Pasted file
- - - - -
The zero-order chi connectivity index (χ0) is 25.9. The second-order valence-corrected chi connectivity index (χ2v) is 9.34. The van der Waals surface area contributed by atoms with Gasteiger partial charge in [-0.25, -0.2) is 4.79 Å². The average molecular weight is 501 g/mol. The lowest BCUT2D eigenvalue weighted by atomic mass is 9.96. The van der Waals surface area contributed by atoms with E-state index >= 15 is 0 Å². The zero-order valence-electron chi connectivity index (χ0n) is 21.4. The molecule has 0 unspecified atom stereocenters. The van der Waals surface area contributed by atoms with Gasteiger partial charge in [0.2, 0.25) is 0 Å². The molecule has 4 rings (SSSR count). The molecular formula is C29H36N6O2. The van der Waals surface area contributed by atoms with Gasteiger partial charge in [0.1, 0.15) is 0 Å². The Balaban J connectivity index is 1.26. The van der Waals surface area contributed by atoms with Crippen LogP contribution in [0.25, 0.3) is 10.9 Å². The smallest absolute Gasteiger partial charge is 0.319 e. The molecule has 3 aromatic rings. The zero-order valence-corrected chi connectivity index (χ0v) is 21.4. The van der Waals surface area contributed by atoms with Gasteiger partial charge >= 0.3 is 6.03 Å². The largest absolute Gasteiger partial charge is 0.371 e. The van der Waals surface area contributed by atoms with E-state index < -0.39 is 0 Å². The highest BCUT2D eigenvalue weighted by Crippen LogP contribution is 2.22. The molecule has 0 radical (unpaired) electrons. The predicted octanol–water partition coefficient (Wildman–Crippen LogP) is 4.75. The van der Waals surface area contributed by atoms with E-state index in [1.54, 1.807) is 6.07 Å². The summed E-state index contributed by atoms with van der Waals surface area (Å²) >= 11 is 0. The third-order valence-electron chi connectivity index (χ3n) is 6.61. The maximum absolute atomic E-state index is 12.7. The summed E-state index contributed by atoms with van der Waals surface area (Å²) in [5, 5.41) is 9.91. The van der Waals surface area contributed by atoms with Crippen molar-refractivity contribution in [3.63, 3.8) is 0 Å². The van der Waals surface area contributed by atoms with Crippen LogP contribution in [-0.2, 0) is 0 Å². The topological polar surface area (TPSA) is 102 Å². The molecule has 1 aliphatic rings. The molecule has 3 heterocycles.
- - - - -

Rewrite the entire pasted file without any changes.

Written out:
The zero-order chi connectivity index (χ0) is 25.9. The second-order valence-corrected chi connectivity index (χ2v) is 9.34. The van der Waals surface area contributed by atoms with Gasteiger partial charge in [-0.25, -0.2) is 4.79 Å². The average molecular weight is 501 g/mol. The lowest BCUT2D eigenvalue weighted by atomic mass is 9.96. The van der Waals surface area contributed by atoms with E-state index >= 15 is 0 Å². The zero-order valence-electron chi connectivity index (χ0n) is 21.4. The molecule has 0 unspecified atom stereocenters. The van der Waals surface area contributed by atoms with Gasteiger partial charge in [0.2, 0.25) is 0 Å². The molecule has 4 rings (SSSR count). The molecular formula is C29H36N6O2. The van der Waals surface area contributed by atoms with Gasteiger partial charge in [0.1, 0.15) is 0 Å². The Balaban J connectivity index is 1.26. The van der Waals surface area contributed by atoms with Crippen LogP contribution in [0.25, 0.3) is 10.9 Å². The smallest absolute Gasteiger partial charge is 0.319 e. The molecule has 3 aromatic rings. The zero-order valence-corrected chi connectivity index (χ0v) is 21.4. The van der Waals surface area contributed by atoms with Gasteiger partial charge >= 0.3 is 6.03 Å². The largest absolute Gasteiger partial charge is 0.371 e. The van der Waals surface area contributed by atoms with E-state index < -0.39 is 0 Å². The highest BCUT2D eigenvalue weighted by Crippen LogP contribution is 2.22. The molecule has 0 radical (unpaired) electrons. The predicted octanol–water partition coefficient (Wildman–Crippen LogP) is 4.75. The van der Waals surface area contributed by atoms with E-state index in [1.54, 1.807) is 6.07 Å². The summed E-state index contributed by atoms with van der Waals surface area (Å²) >= 11 is 0. The third-order valence-electron chi connectivity index (χ3n) is 6.61. The maximum absolute atomic E-state index is 12.7. The summed E-state index contributed by atoms with van der Waals surface area (Å²) in [5, 5.41) is 9.91. The van der Waals surface area contributed by atoms with Crippen molar-refractivity contribution in [3.63, 3.8) is 0 Å². The van der Waals surface area contributed by atoms with Crippen LogP contribution in [-0.2, 0) is 0 Å². The topological polar surface area (TPSA) is 102 Å². The molecule has 1 aliphatic rings. The molecule has 3 heterocycles.